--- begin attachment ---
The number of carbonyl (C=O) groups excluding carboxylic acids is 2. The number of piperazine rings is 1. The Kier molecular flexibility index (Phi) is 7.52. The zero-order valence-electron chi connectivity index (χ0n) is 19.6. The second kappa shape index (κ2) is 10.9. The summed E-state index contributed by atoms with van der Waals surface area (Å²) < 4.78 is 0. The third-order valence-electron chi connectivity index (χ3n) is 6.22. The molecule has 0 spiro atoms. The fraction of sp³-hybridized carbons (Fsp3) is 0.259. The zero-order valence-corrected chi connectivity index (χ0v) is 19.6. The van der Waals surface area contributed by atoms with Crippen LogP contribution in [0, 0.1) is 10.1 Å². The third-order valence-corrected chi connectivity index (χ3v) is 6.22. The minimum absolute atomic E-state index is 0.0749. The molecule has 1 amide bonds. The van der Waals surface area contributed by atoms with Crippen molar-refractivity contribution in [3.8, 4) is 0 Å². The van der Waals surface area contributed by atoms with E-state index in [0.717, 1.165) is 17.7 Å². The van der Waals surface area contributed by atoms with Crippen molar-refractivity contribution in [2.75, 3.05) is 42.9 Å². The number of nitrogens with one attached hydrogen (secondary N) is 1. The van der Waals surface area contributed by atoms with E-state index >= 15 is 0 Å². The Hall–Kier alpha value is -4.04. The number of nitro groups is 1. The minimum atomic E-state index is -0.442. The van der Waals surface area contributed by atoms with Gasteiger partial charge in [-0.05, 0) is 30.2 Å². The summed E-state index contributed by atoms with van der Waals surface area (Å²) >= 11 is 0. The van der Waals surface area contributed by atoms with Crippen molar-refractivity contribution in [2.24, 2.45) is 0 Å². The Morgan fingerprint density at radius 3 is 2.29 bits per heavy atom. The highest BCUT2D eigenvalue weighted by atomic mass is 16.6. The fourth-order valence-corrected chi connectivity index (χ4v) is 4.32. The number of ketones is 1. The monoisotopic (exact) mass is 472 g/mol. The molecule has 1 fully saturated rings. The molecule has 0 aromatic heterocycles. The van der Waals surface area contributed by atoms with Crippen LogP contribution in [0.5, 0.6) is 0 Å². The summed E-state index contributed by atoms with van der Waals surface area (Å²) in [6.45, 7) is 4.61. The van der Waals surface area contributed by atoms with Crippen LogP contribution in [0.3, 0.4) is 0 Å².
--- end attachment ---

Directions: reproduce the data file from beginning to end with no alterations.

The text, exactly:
The number of carbonyl (C=O) groups excluding carboxylic acids is 2. The number of piperazine rings is 1. The Kier molecular flexibility index (Phi) is 7.52. The zero-order valence-electron chi connectivity index (χ0n) is 19.6. The second kappa shape index (κ2) is 10.9. The summed E-state index contributed by atoms with van der Waals surface area (Å²) < 4.78 is 0. The third-order valence-electron chi connectivity index (χ3n) is 6.22. The molecule has 0 spiro atoms. The fraction of sp³-hybridized carbons (Fsp3) is 0.259. The zero-order valence-corrected chi connectivity index (χ0v) is 19.6. The van der Waals surface area contributed by atoms with Crippen LogP contribution in [0, 0.1) is 10.1 Å². The third-order valence-corrected chi connectivity index (χ3v) is 6.22. The minimum absolute atomic E-state index is 0.0749. The molecule has 1 amide bonds. The van der Waals surface area contributed by atoms with Crippen molar-refractivity contribution in [3.8, 4) is 0 Å². The van der Waals surface area contributed by atoms with E-state index in [0.717, 1.165) is 17.7 Å². The van der Waals surface area contributed by atoms with Crippen molar-refractivity contribution in [2.75, 3.05) is 42.9 Å². The number of nitrogens with one attached hydrogen (secondary N) is 1. The van der Waals surface area contributed by atoms with E-state index >= 15 is 0 Å². The Hall–Kier alpha value is -4.04. The number of nitro groups is 1. The minimum atomic E-state index is -0.442. The van der Waals surface area contributed by atoms with Gasteiger partial charge in [-0.05, 0) is 30.2 Å². The summed E-state index contributed by atoms with van der Waals surface area (Å²) >= 11 is 0. The van der Waals surface area contributed by atoms with Crippen molar-refractivity contribution in [2.24, 2.45) is 0 Å². The Morgan fingerprint density at radius 3 is 2.29 bits per heavy atom. The highest BCUT2D eigenvalue weighted by atomic mass is 16.6. The fourth-order valence-corrected chi connectivity index (χ4v) is 4.32. The number of ketones is 1. The monoisotopic (exact) mass is 472 g/mol. The molecule has 1 fully saturated rings. The molecule has 0 aromatic heterocycles. The van der Waals surface area contributed by atoms with Crippen LogP contribution in [0.5, 0.6) is 0 Å². The summed E-state index contributed by atoms with van der Waals surface area (Å²) in [6.45, 7) is 4.61. The van der Waals surface area contributed by atoms with Crippen LogP contribution in [0.3, 0.4) is 0 Å².